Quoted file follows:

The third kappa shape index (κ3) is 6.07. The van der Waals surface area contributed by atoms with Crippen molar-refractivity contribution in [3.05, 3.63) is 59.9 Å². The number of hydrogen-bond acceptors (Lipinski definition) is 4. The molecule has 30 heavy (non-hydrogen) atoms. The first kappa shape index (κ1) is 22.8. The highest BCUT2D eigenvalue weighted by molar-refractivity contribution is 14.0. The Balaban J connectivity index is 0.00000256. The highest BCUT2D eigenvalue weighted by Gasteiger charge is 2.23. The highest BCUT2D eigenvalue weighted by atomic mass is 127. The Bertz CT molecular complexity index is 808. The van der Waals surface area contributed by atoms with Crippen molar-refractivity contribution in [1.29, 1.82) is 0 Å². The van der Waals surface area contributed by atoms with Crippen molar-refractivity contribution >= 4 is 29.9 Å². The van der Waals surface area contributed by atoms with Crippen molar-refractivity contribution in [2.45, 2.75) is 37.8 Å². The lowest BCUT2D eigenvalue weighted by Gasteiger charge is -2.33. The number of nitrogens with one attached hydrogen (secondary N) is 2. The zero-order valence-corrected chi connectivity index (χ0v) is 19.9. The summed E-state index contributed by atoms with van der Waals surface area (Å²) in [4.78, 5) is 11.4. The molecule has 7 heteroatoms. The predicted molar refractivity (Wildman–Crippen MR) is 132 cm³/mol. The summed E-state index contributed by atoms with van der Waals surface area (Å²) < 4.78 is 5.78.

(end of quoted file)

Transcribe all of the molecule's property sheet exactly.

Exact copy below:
The third kappa shape index (κ3) is 6.07. The van der Waals surface area contributed by atoms with Crippen molar-refractivity contribution in [3.05, 3.63) is 59.9 Å². The number of hydrogen-bond acceptors (Lipinski definition) is 4. The molecule has 30 heavy (non-hydrogen) atoms. The first kappa shape index (κ1) is 22.8. The highest BCUT2D eigenvalue weighted by molar-refractivity contribution is 14.0. The Balaban J connectivity index is 0.00000256. The highest BCUT2D eigenvalue weighted by Gasteiger charge is 2.23. The highest BCUT2D eigenvalue weighted by atomic mass is 127. The Bertz CT molecular complexity index is 808. The van der Waals surface area contributed by atoms with Crippen molar-refractivity contribution in [1.29, 1.82) is 0 Å². The van der Waals surface area contributed by atoms with Crippen molar-refractivity contribution >= 4 is 29.9 Å². The van der Waals surface area contributed by atoms with Crippen molar-refractivity contribution in [2.45, 2.75) is 37.8 Å². The lowest BCUT2D eigenvalue weighted by Gasteiger charge is -2.33. The number of nitrogens with one attached hydrogen (secondary N) is 2. The zero-order valence-corrected chi connectivity index (χ0v) is 19.9. The summed E-state index contributed by atoms with van der Waals surface area (Å²) in [4.78, 5) is 11.4. The molecule has 7 heteroatoms. The predicted molar refractivity (Wildman–Crippen MR) is 132 cm³/mol. The summed E-state index contributed by atoms with van der Waals surface area (Å²) < 4.78 is 5.78.